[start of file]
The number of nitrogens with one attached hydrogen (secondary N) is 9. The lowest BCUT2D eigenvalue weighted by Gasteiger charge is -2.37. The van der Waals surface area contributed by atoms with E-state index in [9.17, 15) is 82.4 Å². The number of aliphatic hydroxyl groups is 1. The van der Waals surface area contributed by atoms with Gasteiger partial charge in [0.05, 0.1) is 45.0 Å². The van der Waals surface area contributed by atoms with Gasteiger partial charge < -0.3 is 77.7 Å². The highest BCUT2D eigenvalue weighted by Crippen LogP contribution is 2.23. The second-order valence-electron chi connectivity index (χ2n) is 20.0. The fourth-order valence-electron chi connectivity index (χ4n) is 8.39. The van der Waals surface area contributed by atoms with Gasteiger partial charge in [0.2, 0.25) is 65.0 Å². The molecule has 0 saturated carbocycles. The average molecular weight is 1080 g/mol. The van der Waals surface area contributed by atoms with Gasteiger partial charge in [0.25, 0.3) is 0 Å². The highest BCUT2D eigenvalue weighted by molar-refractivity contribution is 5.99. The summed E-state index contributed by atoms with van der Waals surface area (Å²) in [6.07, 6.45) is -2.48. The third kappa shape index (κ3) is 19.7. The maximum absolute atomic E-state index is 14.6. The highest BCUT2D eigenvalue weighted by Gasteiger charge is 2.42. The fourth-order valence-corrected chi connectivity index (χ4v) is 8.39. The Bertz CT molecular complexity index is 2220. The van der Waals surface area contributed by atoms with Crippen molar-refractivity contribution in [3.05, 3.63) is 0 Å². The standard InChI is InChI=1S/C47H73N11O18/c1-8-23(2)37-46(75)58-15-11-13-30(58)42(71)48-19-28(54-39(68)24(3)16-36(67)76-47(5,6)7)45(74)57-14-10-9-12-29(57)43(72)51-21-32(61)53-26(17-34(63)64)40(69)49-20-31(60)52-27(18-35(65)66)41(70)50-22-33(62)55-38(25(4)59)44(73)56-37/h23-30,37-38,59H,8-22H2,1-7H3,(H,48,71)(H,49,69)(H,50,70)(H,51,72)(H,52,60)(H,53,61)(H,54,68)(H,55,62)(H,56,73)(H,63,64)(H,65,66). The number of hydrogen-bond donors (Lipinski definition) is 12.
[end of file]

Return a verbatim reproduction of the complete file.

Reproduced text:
The number of nitrogens with one attached hydrogen (secondary N) is 9. The lowest BCUT2D eigenvalue weighted by Gasteiger charge is -2.37. The van der Waals surface area contributed by atoms with E-state index in [9.17, 15) is 82.4 Å². The number of aliphatic hydroxyl groups is 1. The van der Waals surface area contributed by atoms with Gasteiger partial charge in [0.05, 0.1) is 45.0 Å². The van der Waals surface area contributed by atoms with Gasteiger partial charge < -0.3 is 77.7 Å². The highest BCUT2D eigenvalue weighted by Crippen LogP contribution is 2.23. The second-order valence-electron chi connectivity index (χ2n) is 20.0. The fourth-order valence-electron chi connectivity index (χ4n) is 8.39. The van der Waals surface area contributed by atoms with Gasteiger partial charge in [0.2, 0.25) is 65.0 Å². The molecule has 0 saturated carbocycles. The average molecular weight is 1080 g/mol. The van der Waals surface area contributed by atoms with Gasteiger partial charge in [0.25, 0.3) is 0 Å². The highest BCUT2D eigenvalue weighted by molar-refractivity contribution is 5.99. The summed E-state index contributed by atoms with van der Waals surface area (Å²) in [6.07, 6.45) is -2.48. The third kappa shape index (κ3) is 19.7. The maximum absolute atomic E-state index is 14.6. The highest BCUT2D eigenvalue weighted by Gasteiger charge is 2.42. The fourth-order valence-corrected chi connectivity index (χ4v) is 8.39. The Bertz CT molecular complexity index is 2220. The van der Waals surface area contributed by atoms with Crippen molar-refractivity contribution in [3.05, 3.63) is 0 Å². The standard InChI is InChI=1S/C47H73N11O18/c1-8-23(2)37-46(75)58-15-11-13-30(58)42(71)48-19-28(54-39(68)24(3)16-36(67)76-47(5,6)7)45(74)57-14-10-9-12-29(57)43(72)51-21-32(61)53-26(17-34(63)64)40(69)49-20-31(60)52-27(18-35(65)66)41(70)50-22-33(62)55-38(25(4)59)44(73)56-37/h23-30,37-38,59H,8-22H2,1-7H3,(H,48,71)(H,49,69)(H,50,70)(H,51,72)(H,52,60)(H,53,61)(H,54,68)(H,55,62)(H,56,73)(H,63,64)(H,65,66). The number of hydrogen-bond donors (Lipinski definition) is 12.